If you've been in business for a while, you've probably noticed that a lot of people in finance, operations, production, and engineering think that we in marketing and advertising are one small step above reptiles.
They smile condescendingly when we talk. They give each other "the look" when we haul out our patter. They speak to us as if we're mildly retarded 8-year-olds.
Unfortunately, they have some good reasons for this.
We have a pretty remarkable track record of focusing on the wrong things. We get mesmerized by the most frivolous aspects of our business, by the shiny new objects, and ignore the important issues.
At the core of the practice of advertising lie some critical questions that all agencies should have a passionate point of view about. Here's one example -- is advertising most productive when it's focused on changing consumer attitudes or consumer behavior? What should the priority be? Does it differ by category? How should this affect our strategies and our work?
I don't see how you can even begin to create a campaign until you've answered these questions. And there are so many more that affect the efficacy of advertising and the productive use of our clients' money.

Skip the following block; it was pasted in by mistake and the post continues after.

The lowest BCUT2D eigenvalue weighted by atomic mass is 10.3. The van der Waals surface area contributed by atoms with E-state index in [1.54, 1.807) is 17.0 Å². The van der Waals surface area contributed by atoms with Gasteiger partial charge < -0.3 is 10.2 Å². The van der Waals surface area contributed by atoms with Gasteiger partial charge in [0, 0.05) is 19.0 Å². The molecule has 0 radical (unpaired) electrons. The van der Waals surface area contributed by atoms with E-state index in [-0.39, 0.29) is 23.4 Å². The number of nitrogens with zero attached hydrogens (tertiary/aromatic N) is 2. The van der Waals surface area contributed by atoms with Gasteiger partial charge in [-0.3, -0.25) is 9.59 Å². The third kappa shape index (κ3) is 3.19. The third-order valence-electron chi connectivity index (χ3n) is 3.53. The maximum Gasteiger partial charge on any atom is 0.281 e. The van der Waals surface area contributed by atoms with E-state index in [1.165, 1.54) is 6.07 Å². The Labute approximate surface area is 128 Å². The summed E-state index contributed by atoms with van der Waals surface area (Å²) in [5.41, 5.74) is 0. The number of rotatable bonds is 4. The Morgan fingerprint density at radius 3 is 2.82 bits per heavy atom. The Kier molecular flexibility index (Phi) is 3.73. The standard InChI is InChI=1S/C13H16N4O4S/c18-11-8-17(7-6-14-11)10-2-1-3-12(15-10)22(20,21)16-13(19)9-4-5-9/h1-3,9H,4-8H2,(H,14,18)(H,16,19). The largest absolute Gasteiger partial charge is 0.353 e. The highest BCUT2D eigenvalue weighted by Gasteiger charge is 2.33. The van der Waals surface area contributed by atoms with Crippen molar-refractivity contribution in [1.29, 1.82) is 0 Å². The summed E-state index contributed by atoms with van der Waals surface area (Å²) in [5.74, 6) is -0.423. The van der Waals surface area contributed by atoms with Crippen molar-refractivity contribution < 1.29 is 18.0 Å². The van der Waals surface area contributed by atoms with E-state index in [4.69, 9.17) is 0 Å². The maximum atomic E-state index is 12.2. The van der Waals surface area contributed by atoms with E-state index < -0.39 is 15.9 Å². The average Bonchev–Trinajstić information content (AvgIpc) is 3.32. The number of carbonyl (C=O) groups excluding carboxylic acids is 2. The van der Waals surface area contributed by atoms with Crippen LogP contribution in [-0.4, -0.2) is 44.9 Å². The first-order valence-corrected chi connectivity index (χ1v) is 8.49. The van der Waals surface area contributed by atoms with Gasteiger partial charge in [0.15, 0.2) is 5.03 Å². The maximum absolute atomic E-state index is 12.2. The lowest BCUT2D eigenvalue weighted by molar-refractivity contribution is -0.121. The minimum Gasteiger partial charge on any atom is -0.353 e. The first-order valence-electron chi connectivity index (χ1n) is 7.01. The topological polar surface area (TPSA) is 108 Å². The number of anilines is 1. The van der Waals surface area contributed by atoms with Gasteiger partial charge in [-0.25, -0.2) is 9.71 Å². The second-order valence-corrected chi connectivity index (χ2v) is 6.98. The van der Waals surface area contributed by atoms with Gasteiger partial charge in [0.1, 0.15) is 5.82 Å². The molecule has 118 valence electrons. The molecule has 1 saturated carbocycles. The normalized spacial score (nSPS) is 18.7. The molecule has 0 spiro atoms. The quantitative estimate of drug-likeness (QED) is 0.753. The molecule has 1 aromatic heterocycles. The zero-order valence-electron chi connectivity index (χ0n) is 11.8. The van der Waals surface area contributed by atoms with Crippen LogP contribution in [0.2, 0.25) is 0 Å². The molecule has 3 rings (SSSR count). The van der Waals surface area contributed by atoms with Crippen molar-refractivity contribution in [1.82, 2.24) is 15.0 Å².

Yet, as I go through the websites and literature of ad agencies, I don't see any attempt to answer these questions -- or other questions of substance -- in a mature, serious fashion.
I find a cornucopia of cliches, a tsunami of jargon, a blizzard of bullshit, but I can't find a serious discussion on the truly significant issues that face advertisers.
Marketing managers at client organizations are no better. They not only let us get away with our glib baloney, they've adopted it themselves and are every bit our equal in spouting dreadful, impenetrable brand babble.
As I read the trades, and the blogs, and the websites, I can find a thousand facile opinions on the creation of a Facebook page, but almost nothing about the serious, fundamental questions that loom about the practice of advertising.
These days, there are profound concerns about advertising and marketing that need to be addressed. And all we do is blather on and on about Twitter.
A lot of serious business people think of us as idiots because, to a substantial degree, we deserve it.